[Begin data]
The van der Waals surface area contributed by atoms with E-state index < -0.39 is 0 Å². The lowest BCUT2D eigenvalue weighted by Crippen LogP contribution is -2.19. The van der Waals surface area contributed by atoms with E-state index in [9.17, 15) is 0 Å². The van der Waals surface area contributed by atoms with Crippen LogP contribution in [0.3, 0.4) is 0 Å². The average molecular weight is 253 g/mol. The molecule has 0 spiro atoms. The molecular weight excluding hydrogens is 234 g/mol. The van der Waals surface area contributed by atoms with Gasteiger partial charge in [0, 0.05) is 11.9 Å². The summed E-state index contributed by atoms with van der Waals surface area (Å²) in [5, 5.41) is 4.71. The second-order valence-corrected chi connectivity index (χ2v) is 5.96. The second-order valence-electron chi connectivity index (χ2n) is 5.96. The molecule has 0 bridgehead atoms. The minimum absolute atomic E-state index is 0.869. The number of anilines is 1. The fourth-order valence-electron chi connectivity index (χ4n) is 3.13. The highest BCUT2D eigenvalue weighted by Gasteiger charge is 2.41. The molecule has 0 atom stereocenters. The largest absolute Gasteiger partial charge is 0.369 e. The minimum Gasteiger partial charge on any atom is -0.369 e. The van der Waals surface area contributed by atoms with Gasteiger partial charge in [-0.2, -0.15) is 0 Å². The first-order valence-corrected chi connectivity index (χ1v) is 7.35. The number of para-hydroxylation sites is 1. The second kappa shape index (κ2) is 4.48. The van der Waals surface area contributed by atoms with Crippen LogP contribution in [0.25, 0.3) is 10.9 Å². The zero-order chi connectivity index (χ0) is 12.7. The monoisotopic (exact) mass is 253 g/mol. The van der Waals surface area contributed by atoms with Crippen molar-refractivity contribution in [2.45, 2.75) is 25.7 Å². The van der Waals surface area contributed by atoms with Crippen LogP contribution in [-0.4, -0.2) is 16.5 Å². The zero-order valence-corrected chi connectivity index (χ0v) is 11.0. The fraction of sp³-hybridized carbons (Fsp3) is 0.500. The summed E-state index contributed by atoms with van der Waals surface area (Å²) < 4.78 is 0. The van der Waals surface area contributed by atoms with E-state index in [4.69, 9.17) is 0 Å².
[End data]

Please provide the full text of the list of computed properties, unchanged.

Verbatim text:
The van der Waals surface area contributed by atoms with E-state index < -0.39 is 0 Å². The lowest BCUT2D eigenvalue weighted by Crippen LogP contribution is -2.19. The van der Waals surface area contributed by atoms with E-state index in [9.17, 15) is 0 Å². The van der Waals surface area contributed by atoms with Crippen LogP contribution in [0.3, 0.4) is 0 Å². The average molecular weight is 253 g/mol. The molecule has 0 spiro atoms. The molecular weight excluding hydrogens is 234 g/mol. The van der Waals surface area contributed by atoms with Gasteiger partial charge in [0, 0.05) is 11.9 Å². The summed E-state index contributed by atoms with van der Waals surface area (Å²) in [5, 5.41) is 4.71. The second-order valence-corrected chi connectivity index (χ2v) is 5.96. The second-order valence-electron chi connectivity index (χ2n) is 5.96. The molecule has 0 bridgehead atoms. The minimum absolute atomic E-state index is 0.869. The number of anilines is 1. The fourth-order valence-electron chi connectivity index (χ4n) is 3.13. The highest BCUT2D eigenvalue weighted by Gasteiger charge is 2.41. The molecule has 0 atom stereocenters. The largest absolute Gasteiger partial charge is 0.369 e. The minimum Gasteiger partial charge on any atom is -0.369 e. The van der Waals surface area contributed by atoms with Gasteiger partial charge in [-0.2, -0.15) is 0 Å². The first-order valence-corrected chi connectivity index (χ1v) is 7.35. The number of para-hydroxylation sites is 1. The second kappa shape index (κ2) is 4.48. The van der Waals surface area contributed by atoms with Crippen LogP contribution in [0.25, 0.3) is 10.9 Å². The zero-order chi connectivity index (χ0) is 12.7. The monoisotopic (exact) mass is 253 g/mol. The van der Waals surface area contributed by atoms with Crippen molar-refractivity contribution in [2.45, 2.75) is 25.7 Å². The van der Waals surface area contributed by atoms with Crippen LogP contribution in [-0.4, -0.2) is 16.5 Å². The zero-order valence-corrected chi connectivity index (χ0v) is 11.0. The fraction of sp³-hybridized carbons (Fsp3) is 0.500. The summed E-state index contributed by atoms with van der Waals surface area (Å²) < 4.78 is 0. The van der Waals surface area contributed by atoms with E-state index in [4.69, 9.17) is 0 Å².